A Royal Visit
broadcast on Sunday Miscellany RTE One
26 September 2004
Beneath the swooping rooks I stand, the river Boyne swirling past me. I imagine I can see Fionn Mac Cumhaill’s famous salmon gliding through leafy water on its way to impart inestimable knowledge. Down the road lies the site of the Battle of the Boyne where in 1690 William of Orange defeated King James II in an epic clash. And towering over us all is the regal Slane castle, the home of the Earl and Countess of Mount Charles. I, and the procession of thousands, like worshippers on a pilgrimage, step up the road which curves around the river and gives us our first glimpse of the amphitheatre in which we are all to spend the next 10 hours of our lives. I flinch with shock when I step into the hollow. Even though our reason for being here will not appear for another 6 hours, the place seems already full. Around me are thousands of people relaxing on plastic blown up sofas giving the place the surreal feel of a gynormous outdoor sitting room. Ahead of me the preponderant stage is dwarfed in the distance and I wonder glumly if I’ll be able to see anything at all. There are long queues everywhere so I decide to do without, settling instead for chomping my sandwiches and wondering what has possessed me to swop this for my usual Sunday afternoon in my armchair reading the newspapers.
The inevitable drizzle arrives and up ahead security men gesticulate wildly at a few forbidden umbrellas which dare to rise up in defence of the elements. The rain thickens and the stage crew appears, drying the floor frantically with surprisingly unsophisticated lumps of cloth and straggly mops. Overhead, helicopters hum, eliciting comments from the crowd such as “There she is, I can see her in that one”
Night falls over us and I stare up at the navy, starless sky and then around at Slane castle which is now lit up, looming tall and majestic in the background.
There’s a surge in the crowd, a push forward and a movement of glittering screens. . The sounds of “Vogue” pulsate into the night air. And with those immortal words “Strike a Pose” she appears on a raised platform in her now famous Yoga crab position. At that very second I know, that the 7 hour wait on my feet, my aching back, the wedging in a milling crowd, the drenching rain, the hunger and thirst were all worth it. Madonna is here, no more than 400 yards away from me in all her over the top glory.
She calls out “Strike a pose” again as the light dims and once more appears, this time in a flawless handstand position.
As she belts out the classic songs which framed my formative years, “Papa don’t Preach” “Like a Prayer” “Material Girl” amidst spectacular trapeze acts and faultless dance routines, I am enthralled as I stand in the shadow of the woman who 46 years ago was born into a Catholic family in Michigan USA and for 20 years has dominated the pop world. Throughout those years she has shocked and outraged but has never failed to entertain, with an impressive CV of hit singles, albums, movies, image changes and more recently a series of children’s books. And she’s here tonight.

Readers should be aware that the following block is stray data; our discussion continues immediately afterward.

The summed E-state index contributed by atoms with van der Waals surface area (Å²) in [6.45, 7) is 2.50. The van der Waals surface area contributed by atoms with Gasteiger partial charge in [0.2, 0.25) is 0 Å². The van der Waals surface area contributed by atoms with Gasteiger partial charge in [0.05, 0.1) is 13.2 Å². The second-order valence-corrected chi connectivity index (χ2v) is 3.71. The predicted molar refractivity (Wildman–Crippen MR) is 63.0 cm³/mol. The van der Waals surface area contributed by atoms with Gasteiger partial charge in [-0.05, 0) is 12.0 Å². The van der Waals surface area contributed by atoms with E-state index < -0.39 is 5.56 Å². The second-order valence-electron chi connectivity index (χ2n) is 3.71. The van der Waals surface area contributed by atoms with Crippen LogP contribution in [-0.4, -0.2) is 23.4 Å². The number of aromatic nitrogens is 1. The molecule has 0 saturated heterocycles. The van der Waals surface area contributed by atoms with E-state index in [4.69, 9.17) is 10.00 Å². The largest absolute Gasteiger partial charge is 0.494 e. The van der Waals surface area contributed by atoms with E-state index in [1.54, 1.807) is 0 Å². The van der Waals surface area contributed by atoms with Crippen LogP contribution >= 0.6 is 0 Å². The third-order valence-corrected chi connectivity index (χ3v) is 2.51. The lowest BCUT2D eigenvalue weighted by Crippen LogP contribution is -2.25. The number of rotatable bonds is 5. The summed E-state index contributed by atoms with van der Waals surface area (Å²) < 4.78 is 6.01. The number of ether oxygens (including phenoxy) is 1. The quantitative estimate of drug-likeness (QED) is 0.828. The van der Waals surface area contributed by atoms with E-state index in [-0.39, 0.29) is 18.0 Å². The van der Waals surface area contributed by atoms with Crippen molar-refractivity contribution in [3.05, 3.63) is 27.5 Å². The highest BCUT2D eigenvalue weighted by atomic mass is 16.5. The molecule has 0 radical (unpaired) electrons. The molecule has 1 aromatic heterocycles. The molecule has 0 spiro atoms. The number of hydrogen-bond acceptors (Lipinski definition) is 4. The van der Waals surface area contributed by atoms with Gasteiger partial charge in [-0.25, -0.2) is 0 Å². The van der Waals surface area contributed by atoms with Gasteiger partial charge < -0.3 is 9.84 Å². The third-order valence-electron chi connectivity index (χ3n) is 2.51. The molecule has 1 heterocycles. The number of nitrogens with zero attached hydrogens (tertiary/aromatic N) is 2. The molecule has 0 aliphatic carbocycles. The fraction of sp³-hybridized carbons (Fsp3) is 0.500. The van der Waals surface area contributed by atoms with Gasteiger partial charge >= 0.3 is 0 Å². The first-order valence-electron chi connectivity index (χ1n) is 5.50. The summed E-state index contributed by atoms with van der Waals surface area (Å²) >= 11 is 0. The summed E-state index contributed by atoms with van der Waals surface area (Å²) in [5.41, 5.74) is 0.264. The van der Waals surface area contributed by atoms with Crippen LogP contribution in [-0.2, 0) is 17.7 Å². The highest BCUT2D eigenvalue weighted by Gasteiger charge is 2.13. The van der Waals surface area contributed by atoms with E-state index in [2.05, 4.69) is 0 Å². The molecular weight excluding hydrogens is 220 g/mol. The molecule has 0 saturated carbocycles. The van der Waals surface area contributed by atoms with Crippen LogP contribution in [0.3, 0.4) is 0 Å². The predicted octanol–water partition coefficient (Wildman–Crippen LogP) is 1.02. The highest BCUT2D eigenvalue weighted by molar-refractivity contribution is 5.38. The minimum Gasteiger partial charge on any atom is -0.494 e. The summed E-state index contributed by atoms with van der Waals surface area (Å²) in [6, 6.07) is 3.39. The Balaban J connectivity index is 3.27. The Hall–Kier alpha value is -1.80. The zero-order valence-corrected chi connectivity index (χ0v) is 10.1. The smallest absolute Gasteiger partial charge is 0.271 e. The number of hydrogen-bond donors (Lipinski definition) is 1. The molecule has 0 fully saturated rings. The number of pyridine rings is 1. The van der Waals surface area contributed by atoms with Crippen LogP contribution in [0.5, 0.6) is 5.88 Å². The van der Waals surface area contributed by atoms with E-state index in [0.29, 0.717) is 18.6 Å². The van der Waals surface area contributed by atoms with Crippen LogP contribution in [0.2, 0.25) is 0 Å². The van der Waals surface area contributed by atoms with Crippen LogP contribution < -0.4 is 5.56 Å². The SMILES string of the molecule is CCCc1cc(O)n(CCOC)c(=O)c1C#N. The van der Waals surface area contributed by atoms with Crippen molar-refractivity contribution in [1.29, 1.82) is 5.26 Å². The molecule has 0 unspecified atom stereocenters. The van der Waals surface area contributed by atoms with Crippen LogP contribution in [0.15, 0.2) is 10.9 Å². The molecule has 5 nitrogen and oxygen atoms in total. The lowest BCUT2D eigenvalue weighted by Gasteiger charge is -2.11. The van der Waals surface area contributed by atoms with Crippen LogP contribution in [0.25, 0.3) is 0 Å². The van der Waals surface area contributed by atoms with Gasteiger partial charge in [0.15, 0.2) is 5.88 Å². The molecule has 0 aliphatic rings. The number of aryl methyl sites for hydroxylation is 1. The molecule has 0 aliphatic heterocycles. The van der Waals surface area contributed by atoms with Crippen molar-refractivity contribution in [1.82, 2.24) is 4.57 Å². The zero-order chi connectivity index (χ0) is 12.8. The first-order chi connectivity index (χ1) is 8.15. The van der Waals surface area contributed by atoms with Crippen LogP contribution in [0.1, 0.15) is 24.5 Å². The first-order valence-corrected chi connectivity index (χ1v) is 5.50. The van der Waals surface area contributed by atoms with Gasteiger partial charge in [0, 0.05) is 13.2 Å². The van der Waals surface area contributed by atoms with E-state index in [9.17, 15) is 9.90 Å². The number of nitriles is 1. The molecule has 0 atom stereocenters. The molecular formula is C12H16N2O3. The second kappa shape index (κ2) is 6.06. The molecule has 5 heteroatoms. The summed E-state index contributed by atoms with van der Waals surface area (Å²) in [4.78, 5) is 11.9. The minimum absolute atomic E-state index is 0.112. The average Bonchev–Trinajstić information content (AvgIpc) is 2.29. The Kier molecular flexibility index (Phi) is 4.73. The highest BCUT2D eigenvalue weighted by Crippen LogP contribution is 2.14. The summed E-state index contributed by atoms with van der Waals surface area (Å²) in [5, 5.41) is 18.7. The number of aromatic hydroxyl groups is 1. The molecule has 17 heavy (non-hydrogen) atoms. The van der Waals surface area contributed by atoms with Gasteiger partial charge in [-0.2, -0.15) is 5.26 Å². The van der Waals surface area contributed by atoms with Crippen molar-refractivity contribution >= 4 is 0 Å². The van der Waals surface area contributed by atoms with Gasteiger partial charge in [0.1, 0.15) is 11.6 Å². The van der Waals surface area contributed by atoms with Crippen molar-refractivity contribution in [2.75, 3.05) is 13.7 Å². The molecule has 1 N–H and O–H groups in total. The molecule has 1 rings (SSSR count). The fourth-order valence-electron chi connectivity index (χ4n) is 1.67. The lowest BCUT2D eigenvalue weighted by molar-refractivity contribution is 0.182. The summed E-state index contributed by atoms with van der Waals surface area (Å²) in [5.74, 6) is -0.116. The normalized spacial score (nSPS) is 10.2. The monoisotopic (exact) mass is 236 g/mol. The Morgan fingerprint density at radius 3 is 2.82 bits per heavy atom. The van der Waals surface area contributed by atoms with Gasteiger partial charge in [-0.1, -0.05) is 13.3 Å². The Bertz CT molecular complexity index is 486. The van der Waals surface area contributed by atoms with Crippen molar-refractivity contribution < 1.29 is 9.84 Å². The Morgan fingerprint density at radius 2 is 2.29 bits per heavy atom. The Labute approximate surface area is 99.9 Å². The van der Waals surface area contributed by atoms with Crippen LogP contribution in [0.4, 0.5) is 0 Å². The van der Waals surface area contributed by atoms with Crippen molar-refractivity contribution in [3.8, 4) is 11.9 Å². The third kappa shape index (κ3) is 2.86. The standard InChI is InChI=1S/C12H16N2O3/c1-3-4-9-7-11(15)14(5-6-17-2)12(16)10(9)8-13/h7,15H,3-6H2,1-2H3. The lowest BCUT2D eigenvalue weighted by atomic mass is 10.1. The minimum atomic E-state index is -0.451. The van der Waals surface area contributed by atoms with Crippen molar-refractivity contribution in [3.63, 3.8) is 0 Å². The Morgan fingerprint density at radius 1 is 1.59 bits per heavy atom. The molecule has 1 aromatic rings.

It takes 6 songs before she greets the crowd. “Hello Ireland” she shouts and then in a faux poor girl tone “Why has it taken so long for me to get here” Then she complains of the cold and I realise to my amazement that Madonna looks absolutely perished, her head pushed down awkwardly into her shoulder blades into a hunch. When her dance troupe sport skimpy outfits for their energetic routine to that wonderful number “Get into the Groove” she pulls on a coat over her matching outfit. She then begs the rain to go away.
But her pleas are unheeded as the stubborn drizzle persists. And down below, her fans, muffled in plastic hooded jackets, huddle together for warmth.
Then she appears in Army uniform, twirling a large shiny shotgun with studied concentration. Once more the dancing is flawless but as an hour has passed, I fancy Madonna looks tired, her face pale, her movements laboured. For the first time in the 20 years that I’ve been closely observing her, she perches herself on a high chair, a guitar on her lap. She gives us a strumming version of “Don’t Tell me” accompanied by a reverberating ground shaking chorus from her 80 thousand fans. She retains this sitting position for most of the remainder of the concert appearing next in a smart respectable 3 piece pin striped suit. As the rain starts again she adopts a style truly befitting the Queen of Pop by singing under an umbrella which is held over her by a kneeling man.
After 2 hours precisely on stage she disappears into the floor without a goodbye or an encore.
And I and 80 thousand others wait, disbelieving that she is gone. A fireworks display commences which confirms her departure and we turn for the exit, trudge through the muck, back down the hill and over the River Boyne and face into what transpires to be a five hour journey home to nearby Kildare. For a long while after, the sound of her songs and the vision of her thin cold face stay in my head, together with the resolute conviction that it was indeed worth it all.